Cold. That's what it was in the Washington area yesterday, about 10 degrees on the wind-chill index at mid-afternoon. Bone-numbing, nose-running, freezing cold.

There was the predictable winter fare: Boilers broke down, waterlines ruptured and heating oil tanks went dry. More than 100 D.C. residents, shivering beneath blankets in heatless apartments, appealed to the city for help.

Several schools closed, but Timothy Williams, 10, and James Thomas, 11, didn't mind a bit. Their school, Young Elementary in Northeast Washington, was locked up tight. The boiler that supplies heat to Young, Spingarn High School, Phelps Vocational School and Brown Junior High was down, too, for the fourth day in a row.

So Timothy and James were the only ones around. They were on the hill out in front of Young, cascading down the white-covered slope on make-shift cardboard sleds, whooping and hollering and having a good time.

"It's like another vacation," said Timothy. "Don't make no difference why."

But for hundreds of others in the city, it did make a difference. It's one thing to be outside in the cold when you want to be, quite another to be stuck inside in the cold. Numerous tenants throughout the city, both in public housing and private apartment buildings, have complained in recent days that their buildings have been without heat. In most instances, the necessary repairs have been made and the heat turned on again within hours, but not always.

The problem, aside from the cold weather, said John T. O'Neill, executive vice president of the Apartment and Office Building Association, which represents the owners and operators of 50 percent of the apartment space and 75 percent of the office space in the Washington area, "is that the average building in D.C is 40 years old.

"Their heating systems are old and tired.When there are extreme temperatures, the system is cranking at maximum output and things break down. Transmission lines freeze, motors die," said O'Neill.

In addition, heating experts say, heating systems are only designed to heat a building so much. "If it is 30 degrees outside, sure the system can warm a room to 70 or 80 degrees. If it is 10 degrees, the system just can't work that hard without breaking down. You get the same thing in the summer with air conditioning," one heating engineer said.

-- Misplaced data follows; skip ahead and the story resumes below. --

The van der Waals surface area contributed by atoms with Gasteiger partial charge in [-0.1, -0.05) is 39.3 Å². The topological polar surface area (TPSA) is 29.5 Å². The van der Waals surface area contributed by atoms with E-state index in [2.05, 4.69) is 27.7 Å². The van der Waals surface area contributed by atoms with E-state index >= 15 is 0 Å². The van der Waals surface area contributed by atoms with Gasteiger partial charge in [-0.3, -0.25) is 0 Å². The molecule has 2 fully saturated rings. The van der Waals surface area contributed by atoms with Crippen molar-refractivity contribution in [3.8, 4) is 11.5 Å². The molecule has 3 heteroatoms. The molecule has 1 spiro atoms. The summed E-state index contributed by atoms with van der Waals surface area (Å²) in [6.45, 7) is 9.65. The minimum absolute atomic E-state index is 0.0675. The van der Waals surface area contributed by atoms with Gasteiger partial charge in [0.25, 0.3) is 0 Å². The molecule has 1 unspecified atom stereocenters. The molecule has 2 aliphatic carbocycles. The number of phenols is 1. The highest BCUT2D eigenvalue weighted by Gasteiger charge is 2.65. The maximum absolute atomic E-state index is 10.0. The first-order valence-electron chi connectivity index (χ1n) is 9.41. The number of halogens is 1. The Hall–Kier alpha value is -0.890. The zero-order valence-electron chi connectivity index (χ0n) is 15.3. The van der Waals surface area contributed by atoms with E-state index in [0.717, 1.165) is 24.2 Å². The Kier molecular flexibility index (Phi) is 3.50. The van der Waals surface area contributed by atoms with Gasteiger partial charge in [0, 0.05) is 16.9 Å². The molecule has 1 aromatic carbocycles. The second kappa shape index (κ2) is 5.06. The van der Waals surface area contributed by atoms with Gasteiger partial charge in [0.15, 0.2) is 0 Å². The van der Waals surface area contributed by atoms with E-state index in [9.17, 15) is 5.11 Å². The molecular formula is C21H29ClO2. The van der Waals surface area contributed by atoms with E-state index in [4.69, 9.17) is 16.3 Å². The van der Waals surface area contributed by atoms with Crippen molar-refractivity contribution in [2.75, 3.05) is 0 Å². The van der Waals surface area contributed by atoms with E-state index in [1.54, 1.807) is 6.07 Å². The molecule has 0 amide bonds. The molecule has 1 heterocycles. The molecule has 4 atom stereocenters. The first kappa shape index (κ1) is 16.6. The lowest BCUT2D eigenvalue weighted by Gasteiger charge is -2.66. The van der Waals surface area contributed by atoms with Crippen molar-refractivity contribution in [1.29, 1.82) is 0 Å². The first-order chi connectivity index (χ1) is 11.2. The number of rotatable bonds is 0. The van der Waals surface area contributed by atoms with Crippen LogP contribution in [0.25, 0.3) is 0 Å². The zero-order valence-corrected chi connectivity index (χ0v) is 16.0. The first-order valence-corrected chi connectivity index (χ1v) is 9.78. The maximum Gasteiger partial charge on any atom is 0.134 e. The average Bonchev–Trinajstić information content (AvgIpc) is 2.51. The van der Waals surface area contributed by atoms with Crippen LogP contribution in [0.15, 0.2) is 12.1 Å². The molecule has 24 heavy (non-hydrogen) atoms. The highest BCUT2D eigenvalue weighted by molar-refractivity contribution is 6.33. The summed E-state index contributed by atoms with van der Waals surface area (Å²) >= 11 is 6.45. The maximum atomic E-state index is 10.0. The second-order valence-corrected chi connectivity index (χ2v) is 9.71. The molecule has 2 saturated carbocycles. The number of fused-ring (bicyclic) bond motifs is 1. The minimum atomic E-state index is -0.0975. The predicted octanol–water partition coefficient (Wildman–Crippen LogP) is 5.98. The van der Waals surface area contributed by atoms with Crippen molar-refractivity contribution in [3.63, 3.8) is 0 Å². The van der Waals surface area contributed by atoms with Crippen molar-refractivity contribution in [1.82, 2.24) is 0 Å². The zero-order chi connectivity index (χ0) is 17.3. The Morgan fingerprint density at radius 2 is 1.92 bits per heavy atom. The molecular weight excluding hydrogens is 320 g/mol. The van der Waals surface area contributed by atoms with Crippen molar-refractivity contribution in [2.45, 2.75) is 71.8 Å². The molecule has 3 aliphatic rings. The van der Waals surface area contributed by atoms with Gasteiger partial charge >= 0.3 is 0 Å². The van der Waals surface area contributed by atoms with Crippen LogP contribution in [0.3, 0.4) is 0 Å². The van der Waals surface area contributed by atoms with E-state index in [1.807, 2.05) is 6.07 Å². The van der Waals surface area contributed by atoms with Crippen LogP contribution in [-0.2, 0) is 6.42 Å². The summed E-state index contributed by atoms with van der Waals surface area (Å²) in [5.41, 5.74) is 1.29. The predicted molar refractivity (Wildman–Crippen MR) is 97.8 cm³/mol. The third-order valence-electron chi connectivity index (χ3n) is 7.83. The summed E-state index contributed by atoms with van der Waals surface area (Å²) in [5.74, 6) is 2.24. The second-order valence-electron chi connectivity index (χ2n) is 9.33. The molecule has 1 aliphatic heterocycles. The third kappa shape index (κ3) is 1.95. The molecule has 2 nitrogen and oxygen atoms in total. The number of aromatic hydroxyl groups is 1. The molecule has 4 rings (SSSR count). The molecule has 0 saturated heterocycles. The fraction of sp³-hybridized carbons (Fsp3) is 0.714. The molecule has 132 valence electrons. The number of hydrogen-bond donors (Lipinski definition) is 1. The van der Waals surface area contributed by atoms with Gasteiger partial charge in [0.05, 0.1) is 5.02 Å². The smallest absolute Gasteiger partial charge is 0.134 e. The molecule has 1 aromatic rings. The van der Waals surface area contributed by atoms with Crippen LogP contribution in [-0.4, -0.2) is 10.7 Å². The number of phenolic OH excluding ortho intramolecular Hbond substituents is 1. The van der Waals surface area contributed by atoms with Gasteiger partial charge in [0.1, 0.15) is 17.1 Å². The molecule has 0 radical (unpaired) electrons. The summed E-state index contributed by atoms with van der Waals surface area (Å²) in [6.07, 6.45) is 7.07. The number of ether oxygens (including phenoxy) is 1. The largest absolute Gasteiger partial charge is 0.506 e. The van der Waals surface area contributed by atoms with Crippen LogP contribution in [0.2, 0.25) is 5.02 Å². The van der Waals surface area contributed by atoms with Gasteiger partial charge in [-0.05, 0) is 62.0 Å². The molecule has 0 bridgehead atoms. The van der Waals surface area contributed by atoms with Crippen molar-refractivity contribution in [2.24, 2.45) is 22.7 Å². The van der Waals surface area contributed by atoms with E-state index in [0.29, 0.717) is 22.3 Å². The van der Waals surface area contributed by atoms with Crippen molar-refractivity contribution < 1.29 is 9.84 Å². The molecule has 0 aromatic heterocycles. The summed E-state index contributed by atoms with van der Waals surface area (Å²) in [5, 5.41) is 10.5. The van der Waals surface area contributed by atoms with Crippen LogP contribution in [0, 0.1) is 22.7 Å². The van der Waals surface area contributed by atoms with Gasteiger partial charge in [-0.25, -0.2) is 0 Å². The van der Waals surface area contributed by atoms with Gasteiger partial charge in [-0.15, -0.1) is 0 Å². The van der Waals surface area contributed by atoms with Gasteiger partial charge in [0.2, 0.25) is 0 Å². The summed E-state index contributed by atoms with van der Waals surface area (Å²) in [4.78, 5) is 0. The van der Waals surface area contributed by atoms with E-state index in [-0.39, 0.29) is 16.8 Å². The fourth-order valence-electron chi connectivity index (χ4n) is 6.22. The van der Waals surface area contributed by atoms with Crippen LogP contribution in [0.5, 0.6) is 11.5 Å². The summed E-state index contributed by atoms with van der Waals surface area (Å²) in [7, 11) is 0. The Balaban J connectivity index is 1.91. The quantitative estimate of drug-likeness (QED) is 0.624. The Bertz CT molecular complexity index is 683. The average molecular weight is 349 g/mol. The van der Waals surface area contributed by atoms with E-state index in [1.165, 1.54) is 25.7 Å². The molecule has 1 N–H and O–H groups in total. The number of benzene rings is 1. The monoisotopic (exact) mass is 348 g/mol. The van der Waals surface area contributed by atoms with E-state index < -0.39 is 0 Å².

Another problem, O'Neill said, is that many of the owners of the older, smaller buildings are in such "dire ecomomic straits that oil companies have them on a COD basis. If they don't have the cash to pay for oil, they just can't get any.

"We have inflation, eight years of rent control, a significasnt number of tenants in the city who don't pay their monthly rent. If the owner doesn't have all his tenants paying rent, he can be short of the money to buy oil," O'Neill said. "I don't think anyone in his right mind is deliberately withholding heat from a tenant in this kind of weather."

Since 1972, O'Neill noted, No. 2 heating oil, the variety used in all private buildings, has risen from about 11 cents a gallon to $1.16. He said a 42-unit apartment building uses about $5,000 worth of oil a week.

Thomas Butler, a city housing official, said his office has been averaging between 100 and 125 complaints about lack of heating from apartment dwellers each day for the last week.

In the case of privately owned buildings, Butler sends an inspector to the building who, in turn, issues a citation to the owner. If the owner cannot or will not restore the heat, Butler's department hires a contractor to fix mechanical problems or pays for more fuel oil. The District also places a tax lien against the property and imposes a small interst charge until the city is reimbursed.

If the lack-of-heat violations are recurrent or flagrant, Butler said, the case is turned over to the D.C. Corporation Counsel's office, which brings charges against the landlord in Superior Court. If found guilty, the landlord can be fined from $10 to $300 per day for each violation.

If the problem is with a city-owned property, the onus falls upon the Department of Housing and Community Development's property management division to make the repairs.

The four schools in the Spingarn complex were intitally closed Monday when contractors were late delivering fuel oil, acording to David Huie, a school system maintenance official. When that problem was taken care of, the said the sump pumps in Spingarn's sub-basement boiler room -- which supplies heat for the other three schools in the complex -- malfunctioned, and the boilers once more had to be turned off.

"The problem," said Huie, "is when the plant shuts down, you can't just turn the switch and bring it back up immediately. We're getting ready to crank Spingarn up again, but it will take some time to get it warm again."

The biggest problem, however, is still the weather. The National Weather Service is calling for highs today in the upper 20s, with lows in the teens and a chance of snow today and tonight. Tomorrow's temperatures are expected to be in the same range, though stronger winds will chill the area considerably more.

It could be worse. Yesterday's official low of 17 wasn't even close to a record. In 1878, the temperature dipped to zero. And they didn't even compute wind-chill factors then.